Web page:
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Tag: woman

71-year-old woman and her Chihuahua survive six days in the wilderness

geerHere’s a recent real life story that deserves to be made into a movie.

It’s about a 71-year-old woman who hiked into Olympic National Park with only the Hawaiian shirt on her back, a cellphone, her sunglasses, and an urn containing her husband’s ashes.

Also at her side was her dog, a Chihuahua mix named Yoda.

After spreading the ashes, Sajean Geer and Yoda got lost, and they would spend the next six days trying to survive in the wilderness.

Of course, Hollywood would totally mess up the story, casting Reese Witherspoon in the role of Geer, and that Beverly Hills or Legally Blonde Chihuahua in the role of Yoda.

Either that or they’d go with someone even younger, say an Emma Stone or a Jennifer Lawrence, and recast Yoda as a golden retriever, and possibly throw a deranged stalker into the mix.

And in so doing they’d miss the point — one wise woman (not to mention still a babe, and in no need of being de-aged) who kept her wits about her, fashioned a shelter, ate bugs with her dog and managed to survive, in large part because of the books she read, the people she loved, and the experiences she had in seven decades of life.

And she didn’t even need a crossbow.

The Seattle Times told her story earlier this week, and it’s definitely worth reading.

On her 71st birthday, Geer set out to scatter half of her husband’s ashes near Obstruction Point in Olympic National Park in Washington.

Jack, her husband of 34 years, had died in December of a heart attack, and she’d promised to scatter his ashes there and along the Kona coast on the Big Island of Hawaii.

After spreading the ashes, she climbed a hill, hoping to get her bearings, took a fall, and dropped the urn. As dusk settled in, she realized she was lost and her cellphone was useless.

“All my outdoor experience has been hiking on trails with signs, and I hadn’t had experience in total wilderness like that. All I could see is trees. I couldn’t find anything to orient myself with,” she said.

She found a log to sleep beneath and curled up next to Yoda for the first of five nights she’s spend in the wilderness.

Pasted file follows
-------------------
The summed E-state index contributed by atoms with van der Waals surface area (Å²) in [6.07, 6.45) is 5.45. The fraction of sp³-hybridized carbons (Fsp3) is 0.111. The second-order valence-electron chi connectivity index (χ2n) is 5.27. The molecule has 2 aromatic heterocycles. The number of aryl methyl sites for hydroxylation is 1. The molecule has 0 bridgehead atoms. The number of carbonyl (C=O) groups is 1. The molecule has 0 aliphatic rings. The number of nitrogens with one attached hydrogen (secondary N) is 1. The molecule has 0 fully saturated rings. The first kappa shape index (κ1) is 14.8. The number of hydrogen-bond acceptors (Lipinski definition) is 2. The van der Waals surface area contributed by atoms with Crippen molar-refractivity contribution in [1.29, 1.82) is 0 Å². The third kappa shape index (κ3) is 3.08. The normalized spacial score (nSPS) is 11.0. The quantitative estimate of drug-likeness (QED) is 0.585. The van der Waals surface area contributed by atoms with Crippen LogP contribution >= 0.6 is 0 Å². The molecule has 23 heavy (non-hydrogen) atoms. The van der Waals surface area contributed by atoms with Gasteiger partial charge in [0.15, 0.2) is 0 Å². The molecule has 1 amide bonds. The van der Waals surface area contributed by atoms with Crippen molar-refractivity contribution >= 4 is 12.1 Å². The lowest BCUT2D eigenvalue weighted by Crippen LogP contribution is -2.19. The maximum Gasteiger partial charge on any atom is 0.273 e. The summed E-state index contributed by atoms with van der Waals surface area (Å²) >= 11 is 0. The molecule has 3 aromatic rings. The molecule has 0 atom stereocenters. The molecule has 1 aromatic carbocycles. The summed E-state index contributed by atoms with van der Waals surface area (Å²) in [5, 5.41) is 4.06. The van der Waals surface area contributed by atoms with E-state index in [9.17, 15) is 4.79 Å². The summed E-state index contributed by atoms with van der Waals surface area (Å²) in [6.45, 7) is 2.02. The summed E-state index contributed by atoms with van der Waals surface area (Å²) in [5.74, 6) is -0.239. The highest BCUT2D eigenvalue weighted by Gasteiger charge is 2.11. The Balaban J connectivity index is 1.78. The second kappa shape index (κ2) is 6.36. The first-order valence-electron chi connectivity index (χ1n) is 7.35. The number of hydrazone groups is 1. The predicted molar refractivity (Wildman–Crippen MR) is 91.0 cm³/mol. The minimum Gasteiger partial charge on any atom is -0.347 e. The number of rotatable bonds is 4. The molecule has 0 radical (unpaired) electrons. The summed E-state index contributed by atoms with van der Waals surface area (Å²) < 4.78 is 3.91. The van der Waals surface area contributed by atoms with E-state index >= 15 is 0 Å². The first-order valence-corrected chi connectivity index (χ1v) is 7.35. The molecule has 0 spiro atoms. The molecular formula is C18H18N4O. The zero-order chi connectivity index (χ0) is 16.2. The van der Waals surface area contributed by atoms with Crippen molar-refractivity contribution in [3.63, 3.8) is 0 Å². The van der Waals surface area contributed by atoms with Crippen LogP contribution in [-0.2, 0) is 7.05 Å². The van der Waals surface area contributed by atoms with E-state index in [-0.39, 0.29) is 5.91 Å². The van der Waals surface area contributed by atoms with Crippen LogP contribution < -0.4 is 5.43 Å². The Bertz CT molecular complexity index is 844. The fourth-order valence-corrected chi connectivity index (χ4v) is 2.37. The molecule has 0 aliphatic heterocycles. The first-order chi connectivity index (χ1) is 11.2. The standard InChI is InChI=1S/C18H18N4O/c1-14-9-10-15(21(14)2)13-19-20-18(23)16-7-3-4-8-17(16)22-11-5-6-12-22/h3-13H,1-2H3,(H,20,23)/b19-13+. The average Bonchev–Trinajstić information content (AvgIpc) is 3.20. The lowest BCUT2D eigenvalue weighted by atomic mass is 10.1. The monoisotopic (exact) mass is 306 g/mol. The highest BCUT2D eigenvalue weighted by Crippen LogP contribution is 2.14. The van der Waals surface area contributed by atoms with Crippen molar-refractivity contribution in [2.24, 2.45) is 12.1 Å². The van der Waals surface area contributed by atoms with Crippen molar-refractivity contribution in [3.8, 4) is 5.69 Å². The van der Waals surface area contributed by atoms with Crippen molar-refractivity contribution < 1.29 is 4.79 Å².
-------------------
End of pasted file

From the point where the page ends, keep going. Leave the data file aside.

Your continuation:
Geer spent the next day walking, but became no less lost.

“I did this to myself,” she recalled thinking. “I’m in a dire situation. I have a Hawaiian shirt, no jacket. I had no water bottle, no knife, nothing to start a fire.”

But she had read a lot of books about foraging and survival, and she knew — in addition to finding water and shelter — she needed to keep a positive attitude.

“You have to have something in your head, to keep you motivated and alive,” she said.

By the third day, Geer decided to stop walking, stay in one place and hope for a rescue.

geershelter

She fashioned a shelter near a creek where two logs converged, covering the top with tree branches, moss and bark to keep the cold out. When temperatures at night dropped to the mid-40s, she snuggled up with Yoda.

Geer scavenged currants for food and, after an ant bit her, realized that could work both ways.

“I go, ‘Well, I’ve got a bigger mouth than you,’ so I ate it.”

Yoda, despite being a pretty spoiled dog, adjusted to the wilderness too:
“He would sit on my lap and I had all these flies around me. He would gulp flies right out of the air,” she said.

By then, Geer’s brother, Jack Eng of Seattle, was coming to the realization that his sister was missing. Eng asked police to check on her. They found no trace of her at her Port Angeles home. Two days later, she was officially listed as missing.

On Sunday morning — six days after Geer had left for the park — Eng got word that a National Park ranger on patrol had spotted her vehicle. An air search ensued.

Geer heard a helicopter and climbed up on a log, waving her arms. Rescuers dropped Geer a note telling her to stay put and a few minutes later a rescuer appeared. Because of the rugged terrain, a Coast Guard helicopter was called to haul Geer and Yoda up in a basket.

She was thankful for the rescue efforts, but also gave herself some credit for being a self-reliant sort.

As a child, shortly after World War II, Geer and her family moved to the United States from China. She grew up in a hut in the back of the laundry business her dad owned. At school, she was ridiculed — both for being Asian and being a “tomboy.”

“I had a tough childhood. I learned to discipline myself and to have a positive attitude,” she said. “I was brought up to take care of myself.”

Getting lost in the wilderness taught her a little more.

“When you’re by yourself up in the wilderness with nobody to talk to except your dog, you learn a lot about yourself,” she said.

She said she felt her late husband’s presence in the woods — but at the same time came to terms with him not being around anymore.

“It’s time to let go and let your own light shine, and stand up,” she said she realized. “This situation forced me. I realized I had to be on my own and move on to my life.”

(Photos: At top, Geer; lower, the shelter she made from fallen trees, moss, bark and tree branches; courtesy of Jack S. Eng, via Seattle Times)

Dogs are woman’s best friend, too

Of course it goes without saying — that dogs are woman’s best friend, too — but Cesar Canine Cuisine is saying it anyway, in a new advertising campaign that celebrates women and their dogs.

In honor of International Women’s Day, the dog food company launched its “Woman’s Best Friends, Too,” campaign, featuring the ad above and inviting women to share photos and stories about their dogs on a special Facebook page